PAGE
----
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With its roasted rice grains, genmaicha is one of the great classics of Japanese green teas. Delicious and very easy to brew, it goes well with all types of meals (from breakfast to afternoon tea), and can be sipped at the office or quietly at home. A good tea for everyday use, to be used by everyone.

2,90 - – 28,00


Origin: Japan, Uji / Variety: Zairai / Harvest: Ichibancha - 1st harvest (May 2020)

Tasting notes

An everyday Japanese green tea, genmaicha is often served as a side dish in restaurants. The quality is often neglected. Why use good leaves for such a tea, especially when adding rice?

The answer is in this genmaicha: a first spring harvest of a sencha grown without fertilizer, to which we have added carefully selected rice grains.

The association works wonderfully with this well-balanced tea, which is both fine and tasty.
The roundness and warmth of the genmai (rice grains) are matched by the freshness and purity of the sencha. Supple and durable, it will allow many infusions, and will work as well with small volumes of water as in a large teapot.

Brewing tips

500ml teapot: 4 gr - 1.30 to 2 min

Kyusu : 3 gr for 100ml : 1st infusion : from 20 sec to 1 min depending on the temperature.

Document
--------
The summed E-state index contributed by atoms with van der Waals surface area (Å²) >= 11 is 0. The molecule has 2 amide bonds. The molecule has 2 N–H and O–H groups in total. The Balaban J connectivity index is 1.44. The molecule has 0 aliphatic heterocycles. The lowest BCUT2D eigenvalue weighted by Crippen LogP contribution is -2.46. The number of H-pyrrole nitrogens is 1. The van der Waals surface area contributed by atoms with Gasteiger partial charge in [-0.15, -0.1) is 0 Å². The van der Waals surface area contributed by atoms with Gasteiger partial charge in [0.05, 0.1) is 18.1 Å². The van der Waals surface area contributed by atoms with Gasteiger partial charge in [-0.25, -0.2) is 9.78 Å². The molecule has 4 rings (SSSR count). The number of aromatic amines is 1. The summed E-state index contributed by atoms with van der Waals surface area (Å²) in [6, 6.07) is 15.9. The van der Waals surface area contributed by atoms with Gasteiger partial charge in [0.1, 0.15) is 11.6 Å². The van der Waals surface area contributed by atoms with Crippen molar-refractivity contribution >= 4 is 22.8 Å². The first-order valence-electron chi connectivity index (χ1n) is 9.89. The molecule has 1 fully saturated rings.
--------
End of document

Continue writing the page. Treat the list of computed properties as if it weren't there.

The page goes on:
Temperature: this genmaicha does not fear hot water, you can infuse it from 70 to 90 ° depending on the desired result. The infusion time must of course be adapted accordingly.

* What is Zairai

The botanical variety Zairai, designates the tea plants resulting from reproduction by seed and not from hybridization like the overwhelming majority of Japanese tea plants. No standardization of the culture and the taste here, these tea plants have their own character which will evolve naturally in time according to the soil and the natural hazards.

What is natural agriculture

In natural agriculture, we do not use any fertilizer (not even "organic") and of course no phytosanitary products. We start from the principle that tea plants need to take the time to draw minerals and nutrients from the soil, to make good roots and to develop at their own pace to become robust and offer leaves with a greater taste.

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